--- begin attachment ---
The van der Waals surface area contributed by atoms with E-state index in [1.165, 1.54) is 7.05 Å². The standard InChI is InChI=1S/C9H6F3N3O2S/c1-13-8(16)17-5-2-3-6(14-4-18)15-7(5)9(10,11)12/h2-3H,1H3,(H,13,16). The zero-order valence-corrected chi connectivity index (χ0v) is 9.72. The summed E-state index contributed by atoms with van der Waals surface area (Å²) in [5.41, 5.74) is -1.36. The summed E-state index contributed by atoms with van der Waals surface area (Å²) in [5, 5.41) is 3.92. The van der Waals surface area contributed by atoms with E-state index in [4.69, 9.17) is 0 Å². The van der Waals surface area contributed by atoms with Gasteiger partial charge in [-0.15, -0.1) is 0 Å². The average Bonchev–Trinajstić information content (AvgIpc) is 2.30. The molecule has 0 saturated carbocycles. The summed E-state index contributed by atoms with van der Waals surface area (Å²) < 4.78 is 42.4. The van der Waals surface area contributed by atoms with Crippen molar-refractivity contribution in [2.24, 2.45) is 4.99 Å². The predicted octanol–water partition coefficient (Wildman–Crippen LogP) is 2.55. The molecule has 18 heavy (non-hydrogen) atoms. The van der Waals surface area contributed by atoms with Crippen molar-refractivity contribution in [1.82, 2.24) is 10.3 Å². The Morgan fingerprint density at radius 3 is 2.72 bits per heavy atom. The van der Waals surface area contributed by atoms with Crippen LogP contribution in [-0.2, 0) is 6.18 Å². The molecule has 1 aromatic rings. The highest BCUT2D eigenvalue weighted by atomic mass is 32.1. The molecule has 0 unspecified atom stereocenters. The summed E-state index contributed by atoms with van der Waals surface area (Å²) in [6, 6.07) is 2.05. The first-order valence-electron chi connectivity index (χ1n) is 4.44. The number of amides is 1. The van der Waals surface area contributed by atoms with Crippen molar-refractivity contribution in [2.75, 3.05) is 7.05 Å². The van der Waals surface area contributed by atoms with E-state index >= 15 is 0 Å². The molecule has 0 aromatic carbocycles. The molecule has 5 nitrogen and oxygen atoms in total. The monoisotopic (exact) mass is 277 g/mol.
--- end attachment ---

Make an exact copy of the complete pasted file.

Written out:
The van der Waals surface area contributed by atoms with E-state index in [1.165, 1.54) is 7.05 Å². The standard InChI is InChI=1S/C9H6F3N3O2S/c1-13-8(16)17-5-2-3-6(14-4-18)15-7(5)9(10,11)12/h2-3H,1H3,(H,13,16). The zero-order valence-corrected chi connectivity index (χ0v) is 9.72. The summed E-state index contributed by atoms with van der Waals surface area (Å²) in [5.41, 5.74) is -1.36. The summed E-state index contributed by atoms with van der Waals surface area (Å²) in [5, 5.41) is 3.92. The van der Waals surface area contributed by atoms with E-state index in [4.69, 9.17) is 0 Å². The van der Waals surface area contributed by atoms with Gasteiger partial charge in [-0.15, -0.1) is 0 Å². The average Bonchev–Trinajstić information content (AvgIpc) is 2.30. The molecule has 0 saturated carbocycles. The summed E-state index contributed by atoms with van der Waals surface area (Å²) < 4.78 is 42.4. The van der Waals surface area contributed by atoms with Crippen molar-refractivity contribution in [2.24, 2.45) is 4.99 Å². The predicted octanol–water partition coefficient (Wildman–Crippen LogP) is 2.55. The molecule has 18 heavy (non-hydrogen) atoms. The van der Waals surface area contributed by atoms with Crippen molar-refractivity contribution in [1.82, 2.24) is 10.3 Å². The Morgan fingerprint density at radius 3 is 2.72 bits per heavy atom. The van der Waals surface area contributed by atoms with Crippen LogP contribution in [-0.2, 0) is 6.18 Å². The molecule has 1 aromatic rings. The highest BCUT2D eigenvalue weighted by atomic mass is 32.1. The molecule has 0 unspecified atom stereocenters. The summed E-state index contributed by atoms with van der Waals surface area (Å²) in [6, 6.07) is 2.05. The first-order valence-electron chi connectivity index (χ1n) is 4.44. The number of amides is 1. The van der Waals surface area contributed by atoms with Crippen molar-refractivity contribution in [2.75, 3.05) is 7.05 Å². The van der Waals surface area contributed by atoms with E-state index >= 15 is 0 Å². The molecule has 0 aromatic carbocycles. The molecule has 5 nitrogen and oxygen atoms in total. The monoisotopic (exact) mass is 277 g/mol.